Getting Rid of Smut; the Garden Variety

August 1, 2007

I received the following question this week from Richard inquiring into ways to control and eliminate smut on his sweet corn:

“About half of my sweet corn patch is heavily infected with smut. I have been reading about solarizing to kill weeds. Would it work against smut?”

Corn Smut: Common but Usually not a Big Problem

I don’t grow corn in my backyard garden but any gardeners that do are very likely to encounter at least an occasional deformed and mutant ear of corn with silvery grey growths that eventually erupt into black, powdery, spore masses. If you’ve never seen smut before here’s a g-rated link to a couple photos of corn smut.

The dust-like spores that are released spread far and wide on the wind and take up residence in the soil where they over winter and strike future corn plantings. Common smut can also form on the leaves, stalks, or even tassels of corn plants, and the spores can also be spread through infected plant waste that is left in the garden.

If your corn is infected it will be rather obvious as these are very large and unnatural looking growths! Fortunately, as ugly as it is, corn smut is normally not a major problem for the home gardener. That’s because it’s usually not too widespread and will only form on a random ear of corn or two spread throughout the patch.

Controlling Corn Smut in the Garden

I’m not sure why Richard’s smut outbreak is so heavy. Are there farmers in the area growing large acreages of corn that is infected with smut? Do you rotate your corn and plant it in different sections of the garden each year? Have you ever allowed the smut to mature and form spores in the past?

Regarding the question of solarizing the soil as a method of controlling corn smut, I don’t think that it would be worth the effort because the spores are everywhere and transmitted so easily. Even if solarizing could kill any spores that were present in the garden, it would be a very short time until new spores were introduced.

A better way of controlling corn smut is to simply keep an eye out for its appearance and growth in your vegetable garden. At the first sign of any mutations remove the affected plant and dispose of it before the smut has a chance to mature, form spores, and spread. It’s a good idea to encourage your neighbors to do the same.

Common corn smut is more prevalent during hot weather and its growth seems to be retarded when the temperatures are cooler. You can also reduce the likelihood of smut in your corn crop by planting certain resistant varieties. Unfortunately, many of the heirloom and open pollinated varieties of corn are more susceptible to smut.

A Little Smut Never Killed Anyone!

But before you run off and try to eliminate corn smut from the face of the earth, I have to tell you that there may actually be a market for the stuff! I personally would not eat it, and don’t recommend you adding it to your diet, but in some circles corn smut is considered a tasty delicacy.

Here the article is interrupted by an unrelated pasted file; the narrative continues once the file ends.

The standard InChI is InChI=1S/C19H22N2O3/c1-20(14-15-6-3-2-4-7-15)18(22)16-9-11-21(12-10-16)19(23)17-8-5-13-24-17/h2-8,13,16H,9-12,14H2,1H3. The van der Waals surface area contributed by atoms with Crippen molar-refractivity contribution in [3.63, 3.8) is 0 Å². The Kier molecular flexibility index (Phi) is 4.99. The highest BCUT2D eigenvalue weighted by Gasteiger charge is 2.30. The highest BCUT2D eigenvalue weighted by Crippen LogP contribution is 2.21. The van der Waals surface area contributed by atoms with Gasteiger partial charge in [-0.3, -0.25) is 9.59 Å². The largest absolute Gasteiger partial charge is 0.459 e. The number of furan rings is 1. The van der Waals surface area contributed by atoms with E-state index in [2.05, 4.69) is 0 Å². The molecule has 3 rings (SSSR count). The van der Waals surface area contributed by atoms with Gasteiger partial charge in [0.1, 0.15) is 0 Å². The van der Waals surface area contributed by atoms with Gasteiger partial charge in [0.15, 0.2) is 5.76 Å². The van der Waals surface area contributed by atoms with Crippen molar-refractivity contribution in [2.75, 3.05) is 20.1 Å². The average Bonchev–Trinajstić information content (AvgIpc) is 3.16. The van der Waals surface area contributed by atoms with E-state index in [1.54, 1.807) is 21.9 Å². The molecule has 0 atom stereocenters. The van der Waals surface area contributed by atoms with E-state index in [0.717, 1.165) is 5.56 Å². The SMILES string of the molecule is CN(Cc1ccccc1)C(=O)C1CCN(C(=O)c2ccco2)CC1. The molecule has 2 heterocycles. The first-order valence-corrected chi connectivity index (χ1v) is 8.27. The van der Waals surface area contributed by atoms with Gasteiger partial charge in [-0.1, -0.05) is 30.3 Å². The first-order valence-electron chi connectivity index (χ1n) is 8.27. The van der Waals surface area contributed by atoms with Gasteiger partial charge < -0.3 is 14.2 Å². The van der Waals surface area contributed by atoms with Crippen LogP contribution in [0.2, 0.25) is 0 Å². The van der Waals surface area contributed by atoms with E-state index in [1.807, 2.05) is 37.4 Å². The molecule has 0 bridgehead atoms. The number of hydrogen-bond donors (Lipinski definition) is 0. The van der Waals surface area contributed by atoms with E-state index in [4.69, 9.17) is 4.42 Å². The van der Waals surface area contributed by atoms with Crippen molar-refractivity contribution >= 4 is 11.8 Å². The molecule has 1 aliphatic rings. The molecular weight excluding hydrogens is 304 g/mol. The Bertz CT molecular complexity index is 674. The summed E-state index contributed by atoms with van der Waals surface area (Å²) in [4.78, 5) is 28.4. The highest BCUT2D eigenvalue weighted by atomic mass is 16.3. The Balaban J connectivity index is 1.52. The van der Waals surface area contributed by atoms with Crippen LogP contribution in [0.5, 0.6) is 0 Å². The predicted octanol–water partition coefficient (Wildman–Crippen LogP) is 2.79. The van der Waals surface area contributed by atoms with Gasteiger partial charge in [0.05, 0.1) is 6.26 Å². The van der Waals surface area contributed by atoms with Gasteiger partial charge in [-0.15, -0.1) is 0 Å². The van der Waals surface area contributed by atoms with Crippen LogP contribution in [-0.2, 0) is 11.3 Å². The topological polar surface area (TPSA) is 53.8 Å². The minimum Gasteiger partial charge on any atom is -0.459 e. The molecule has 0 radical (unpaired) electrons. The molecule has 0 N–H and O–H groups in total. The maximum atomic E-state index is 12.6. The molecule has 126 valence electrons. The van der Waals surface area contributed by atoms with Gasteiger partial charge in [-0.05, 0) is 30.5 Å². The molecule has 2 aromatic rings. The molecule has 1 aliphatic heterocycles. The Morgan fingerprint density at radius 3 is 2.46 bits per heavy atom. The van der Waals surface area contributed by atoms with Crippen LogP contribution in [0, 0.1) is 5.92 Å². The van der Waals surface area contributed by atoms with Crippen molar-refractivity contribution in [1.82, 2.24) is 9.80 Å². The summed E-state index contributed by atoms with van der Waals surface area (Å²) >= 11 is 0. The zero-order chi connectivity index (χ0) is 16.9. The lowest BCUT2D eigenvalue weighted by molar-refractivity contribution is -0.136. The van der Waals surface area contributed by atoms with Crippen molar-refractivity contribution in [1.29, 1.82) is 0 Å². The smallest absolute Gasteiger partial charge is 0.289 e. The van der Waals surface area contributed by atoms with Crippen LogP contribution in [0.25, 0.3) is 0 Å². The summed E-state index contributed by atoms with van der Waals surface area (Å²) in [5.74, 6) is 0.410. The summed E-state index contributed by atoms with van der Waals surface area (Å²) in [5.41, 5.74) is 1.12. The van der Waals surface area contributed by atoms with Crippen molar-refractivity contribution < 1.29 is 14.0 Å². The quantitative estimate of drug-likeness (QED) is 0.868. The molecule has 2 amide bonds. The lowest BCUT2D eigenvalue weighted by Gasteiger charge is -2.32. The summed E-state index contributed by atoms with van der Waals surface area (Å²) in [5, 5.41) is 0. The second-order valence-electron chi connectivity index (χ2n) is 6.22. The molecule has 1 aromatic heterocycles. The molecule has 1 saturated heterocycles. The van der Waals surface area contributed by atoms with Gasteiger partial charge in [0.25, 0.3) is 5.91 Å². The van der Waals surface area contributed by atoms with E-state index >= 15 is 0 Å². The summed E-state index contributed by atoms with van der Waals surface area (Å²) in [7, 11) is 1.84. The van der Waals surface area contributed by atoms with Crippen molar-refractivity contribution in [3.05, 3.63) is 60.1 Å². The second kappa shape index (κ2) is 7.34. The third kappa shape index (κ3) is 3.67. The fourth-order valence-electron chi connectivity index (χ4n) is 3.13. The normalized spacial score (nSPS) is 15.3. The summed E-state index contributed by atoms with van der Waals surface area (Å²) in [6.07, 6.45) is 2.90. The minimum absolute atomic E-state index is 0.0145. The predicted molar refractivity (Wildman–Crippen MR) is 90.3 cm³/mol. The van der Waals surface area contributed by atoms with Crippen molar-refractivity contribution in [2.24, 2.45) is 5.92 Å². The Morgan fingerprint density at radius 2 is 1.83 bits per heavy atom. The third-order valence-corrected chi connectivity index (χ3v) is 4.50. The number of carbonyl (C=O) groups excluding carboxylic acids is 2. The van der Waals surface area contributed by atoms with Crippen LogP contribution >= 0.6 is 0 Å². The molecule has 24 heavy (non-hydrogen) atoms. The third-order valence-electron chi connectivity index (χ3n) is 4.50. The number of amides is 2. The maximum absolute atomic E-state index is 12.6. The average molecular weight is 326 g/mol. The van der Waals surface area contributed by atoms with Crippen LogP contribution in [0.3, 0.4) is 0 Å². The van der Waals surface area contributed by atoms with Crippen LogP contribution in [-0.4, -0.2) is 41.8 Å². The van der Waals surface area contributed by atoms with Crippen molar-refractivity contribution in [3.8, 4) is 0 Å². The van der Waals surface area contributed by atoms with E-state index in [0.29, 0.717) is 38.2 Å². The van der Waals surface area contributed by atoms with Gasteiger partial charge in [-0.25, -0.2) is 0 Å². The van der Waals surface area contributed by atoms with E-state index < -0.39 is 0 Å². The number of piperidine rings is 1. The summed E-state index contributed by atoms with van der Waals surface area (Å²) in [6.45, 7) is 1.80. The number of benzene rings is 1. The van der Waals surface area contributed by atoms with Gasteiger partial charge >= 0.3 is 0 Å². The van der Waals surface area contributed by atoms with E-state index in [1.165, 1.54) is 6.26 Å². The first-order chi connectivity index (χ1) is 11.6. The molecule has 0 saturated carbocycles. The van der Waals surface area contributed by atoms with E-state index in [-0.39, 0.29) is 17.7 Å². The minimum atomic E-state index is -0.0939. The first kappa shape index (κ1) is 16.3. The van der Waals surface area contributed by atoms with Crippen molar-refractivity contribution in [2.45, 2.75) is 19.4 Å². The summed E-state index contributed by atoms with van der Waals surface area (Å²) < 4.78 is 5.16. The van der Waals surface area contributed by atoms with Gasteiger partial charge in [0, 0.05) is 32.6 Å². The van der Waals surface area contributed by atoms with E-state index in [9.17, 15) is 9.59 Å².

There are even farmers who are experimenting with ways to encourage the growth of smut in their fields (probably some of Richard’s neighbors) in order to take advantage and profit from the increasing demand for this “food.”

When classified as an edible delight rather than a garden plague, corn smut goes by the more exotic sounding names of Huitlacoche, Cuitacoche, or Mexican Truffle. It is more popular as a food within the Mexican culture, and in some places you can even find it in cans on the grocery store shelves.

This article has been submitted as part of the Weekend Herb Blogging Group for the week of August 5, 2007. No need to forward any recipes here… eating edible weeds and growing gourmet mushrooms is one thing, but I’ll have to pass on the Huitlacoche.

I always wonder about foods like this and how they were discovered. I mean did someone actually say to themselves: “Hmmm, you know that corn smut is some awful, stinky, disgusting looking stuff, but you know what, it could have an interesting texture or flavor… I think I’ll try some when no one is looking…. Mmmm, Yumm!!! HONEY… GUESS WHAT!”





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{ 4 comments… read them below or add one }

Kalyn August 5, 2007 at 12:24 pm

Now this is a topic no one has ever written about! I’ve never grown corn much, my garden is too small. I’m not sure corn smut is something I’d want to try to learn to like, but it’s interesting to hear it can be eaten.

Kenny Point August 5, 2007 at 12:49 pm

Corn would take up too much space in my garden as well. When it comes to corn smut “can be eaten” is much different than “will be eaten,” I’ll just add this one to my list of survival or “in case of emergency” only foods.

Beverly August 9, 2007 at 10:37 pm

Huitlacoche–corn smut–is a delicacy in some circles. After all, it’s just a variation on a mushroom. The Aztecs loved it.

I would love to try it, but then, I love corn, too.

Eric Harris September 17, 2012 at 12:16 pm

I have allowed crab and other type grasses to over run my vegetable patch. Now that I haved filled 3 garbage bags with the grass I see that the ground is covered with their seeds. My bad knees will not permit me to do the stooping needed to pull emerging grass from these seeds. I do not want to spray wih a commecial herbicide. But I am thinking of burning these seeds with a suitable Propane blowtorch. Is this a viable tactic?

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